The military-backed parliament of Thailand has voted in favour to make amendments to the constitution as suggested by the new king's office. Of 231 members of the assembly, 228 voted in favour of the changes on Friday (13 January), according to a televised session of the proceedings.
The draft of the amended constitution, which was approved in a referendum in 2016, has been awaiting support by King Maha Vajiralongkorn. The King took the office in December after his father, the longest reigning emperor King Bhumibol Adulyadej, died in October 2016.
According to reports, the constitution of Thailand is a vital part of the junta's plans to hold an election in an effort to make the country a democratic one following a 2014 coup. But the amendment might delay the voting, which was expected to happen in the end of the year.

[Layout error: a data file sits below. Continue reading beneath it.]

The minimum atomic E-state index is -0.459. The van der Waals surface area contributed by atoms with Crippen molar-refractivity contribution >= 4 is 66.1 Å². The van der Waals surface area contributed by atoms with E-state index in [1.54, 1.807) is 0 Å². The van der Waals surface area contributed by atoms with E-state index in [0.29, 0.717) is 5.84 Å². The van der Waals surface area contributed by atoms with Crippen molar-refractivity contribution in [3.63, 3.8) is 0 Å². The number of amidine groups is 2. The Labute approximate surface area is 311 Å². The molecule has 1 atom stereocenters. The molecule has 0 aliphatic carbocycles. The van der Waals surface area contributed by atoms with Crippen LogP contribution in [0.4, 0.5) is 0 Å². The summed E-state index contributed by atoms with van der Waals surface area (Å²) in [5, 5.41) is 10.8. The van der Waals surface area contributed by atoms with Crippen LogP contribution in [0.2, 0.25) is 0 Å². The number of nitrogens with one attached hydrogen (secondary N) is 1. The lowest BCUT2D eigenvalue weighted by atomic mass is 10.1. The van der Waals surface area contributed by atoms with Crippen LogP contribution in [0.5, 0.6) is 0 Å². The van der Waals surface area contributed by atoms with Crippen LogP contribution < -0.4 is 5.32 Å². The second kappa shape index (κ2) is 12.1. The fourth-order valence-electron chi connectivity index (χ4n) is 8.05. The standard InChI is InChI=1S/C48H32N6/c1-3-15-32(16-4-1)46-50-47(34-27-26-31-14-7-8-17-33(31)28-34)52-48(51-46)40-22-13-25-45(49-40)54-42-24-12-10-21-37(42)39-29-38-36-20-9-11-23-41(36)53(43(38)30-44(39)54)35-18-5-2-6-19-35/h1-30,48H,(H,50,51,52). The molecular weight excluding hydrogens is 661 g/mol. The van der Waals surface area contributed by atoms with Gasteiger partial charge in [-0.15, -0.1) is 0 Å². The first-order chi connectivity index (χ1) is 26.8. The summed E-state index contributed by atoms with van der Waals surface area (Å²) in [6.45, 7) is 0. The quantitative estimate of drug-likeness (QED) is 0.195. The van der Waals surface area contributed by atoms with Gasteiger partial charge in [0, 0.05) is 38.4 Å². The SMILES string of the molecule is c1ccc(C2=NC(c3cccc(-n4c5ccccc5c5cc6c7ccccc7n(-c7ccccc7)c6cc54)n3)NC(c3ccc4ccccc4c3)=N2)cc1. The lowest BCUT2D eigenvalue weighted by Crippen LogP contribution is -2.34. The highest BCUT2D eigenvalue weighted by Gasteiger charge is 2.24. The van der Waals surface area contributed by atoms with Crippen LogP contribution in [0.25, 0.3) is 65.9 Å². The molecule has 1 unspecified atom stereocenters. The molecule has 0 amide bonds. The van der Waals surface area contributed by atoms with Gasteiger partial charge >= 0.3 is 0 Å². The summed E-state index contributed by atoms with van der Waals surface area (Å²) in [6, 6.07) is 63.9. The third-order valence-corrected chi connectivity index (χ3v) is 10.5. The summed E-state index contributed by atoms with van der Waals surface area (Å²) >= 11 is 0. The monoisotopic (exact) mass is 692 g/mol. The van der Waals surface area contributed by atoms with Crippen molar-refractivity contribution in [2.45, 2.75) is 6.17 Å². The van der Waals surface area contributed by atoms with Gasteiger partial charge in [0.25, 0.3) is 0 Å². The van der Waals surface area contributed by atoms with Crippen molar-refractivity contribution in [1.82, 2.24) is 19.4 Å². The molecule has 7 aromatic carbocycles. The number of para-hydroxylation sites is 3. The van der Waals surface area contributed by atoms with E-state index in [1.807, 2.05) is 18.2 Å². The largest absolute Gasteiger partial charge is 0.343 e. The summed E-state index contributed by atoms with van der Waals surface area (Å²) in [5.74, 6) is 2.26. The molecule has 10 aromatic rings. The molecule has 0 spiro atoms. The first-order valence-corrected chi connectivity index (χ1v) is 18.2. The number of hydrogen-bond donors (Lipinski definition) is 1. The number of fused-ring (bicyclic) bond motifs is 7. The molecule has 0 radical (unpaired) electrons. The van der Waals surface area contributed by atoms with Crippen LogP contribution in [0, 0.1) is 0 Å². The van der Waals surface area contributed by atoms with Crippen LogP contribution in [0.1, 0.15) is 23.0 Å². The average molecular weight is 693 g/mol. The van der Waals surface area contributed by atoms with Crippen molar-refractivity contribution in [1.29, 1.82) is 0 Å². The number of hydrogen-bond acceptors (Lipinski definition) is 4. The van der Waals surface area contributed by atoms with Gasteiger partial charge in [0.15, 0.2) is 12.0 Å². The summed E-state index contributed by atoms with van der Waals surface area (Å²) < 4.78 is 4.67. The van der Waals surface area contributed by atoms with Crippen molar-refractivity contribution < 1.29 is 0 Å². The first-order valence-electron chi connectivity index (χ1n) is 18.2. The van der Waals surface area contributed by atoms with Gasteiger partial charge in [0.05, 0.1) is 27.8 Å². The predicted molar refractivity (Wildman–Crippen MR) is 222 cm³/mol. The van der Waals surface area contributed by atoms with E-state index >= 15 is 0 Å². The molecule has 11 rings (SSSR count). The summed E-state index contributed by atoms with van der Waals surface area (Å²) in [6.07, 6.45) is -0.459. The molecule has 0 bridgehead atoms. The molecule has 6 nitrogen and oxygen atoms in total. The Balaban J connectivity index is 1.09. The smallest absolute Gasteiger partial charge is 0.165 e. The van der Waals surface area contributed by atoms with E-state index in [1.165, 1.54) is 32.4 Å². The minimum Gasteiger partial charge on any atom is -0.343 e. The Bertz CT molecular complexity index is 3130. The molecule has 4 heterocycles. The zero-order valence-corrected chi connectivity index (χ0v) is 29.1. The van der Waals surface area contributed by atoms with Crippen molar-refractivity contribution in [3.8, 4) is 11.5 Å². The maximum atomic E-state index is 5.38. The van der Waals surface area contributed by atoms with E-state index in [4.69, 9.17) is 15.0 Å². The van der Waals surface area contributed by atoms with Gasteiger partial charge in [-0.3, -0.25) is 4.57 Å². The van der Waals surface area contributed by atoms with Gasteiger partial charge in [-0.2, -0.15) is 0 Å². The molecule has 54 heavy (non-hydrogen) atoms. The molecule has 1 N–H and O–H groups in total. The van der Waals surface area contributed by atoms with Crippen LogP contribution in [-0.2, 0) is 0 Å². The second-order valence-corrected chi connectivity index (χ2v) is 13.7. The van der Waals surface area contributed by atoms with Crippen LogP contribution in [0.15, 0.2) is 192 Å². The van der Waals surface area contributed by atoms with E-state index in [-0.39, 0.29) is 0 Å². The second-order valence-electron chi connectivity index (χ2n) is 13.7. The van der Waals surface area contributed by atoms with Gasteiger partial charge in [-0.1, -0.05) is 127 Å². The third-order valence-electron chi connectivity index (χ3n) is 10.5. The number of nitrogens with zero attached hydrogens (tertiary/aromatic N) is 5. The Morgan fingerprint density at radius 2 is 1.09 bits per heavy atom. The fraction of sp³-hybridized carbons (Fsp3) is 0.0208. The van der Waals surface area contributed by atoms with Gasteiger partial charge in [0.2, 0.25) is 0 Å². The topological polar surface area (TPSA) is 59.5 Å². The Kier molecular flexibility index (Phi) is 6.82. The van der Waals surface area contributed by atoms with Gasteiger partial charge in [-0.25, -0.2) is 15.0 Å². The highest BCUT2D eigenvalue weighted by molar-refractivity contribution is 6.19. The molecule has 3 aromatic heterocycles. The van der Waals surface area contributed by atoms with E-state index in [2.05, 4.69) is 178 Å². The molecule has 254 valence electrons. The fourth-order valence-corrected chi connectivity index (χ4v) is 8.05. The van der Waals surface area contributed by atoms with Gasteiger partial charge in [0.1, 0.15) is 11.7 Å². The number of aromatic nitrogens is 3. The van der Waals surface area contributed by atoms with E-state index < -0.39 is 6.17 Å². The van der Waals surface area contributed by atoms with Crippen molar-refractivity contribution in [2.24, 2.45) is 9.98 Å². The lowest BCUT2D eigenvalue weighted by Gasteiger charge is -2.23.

Prime Minister Prayuth Chan-ocha said on 10 January that the newly-elected King had asked for some changes to clauses related to royal power in the draft, which had taken so much of time.
Somjet Boonthanom, a member of parliament, said it was likely that elections would now take place next year.
"The election will take place 15 months after the constitution is endorsed," Somjet told Reuters.
The government must first make the requested amendments. The king then has 90 days to approve the amended charter, Somjet said.
"According to the steps, the election should happen early to mid-2018," he added.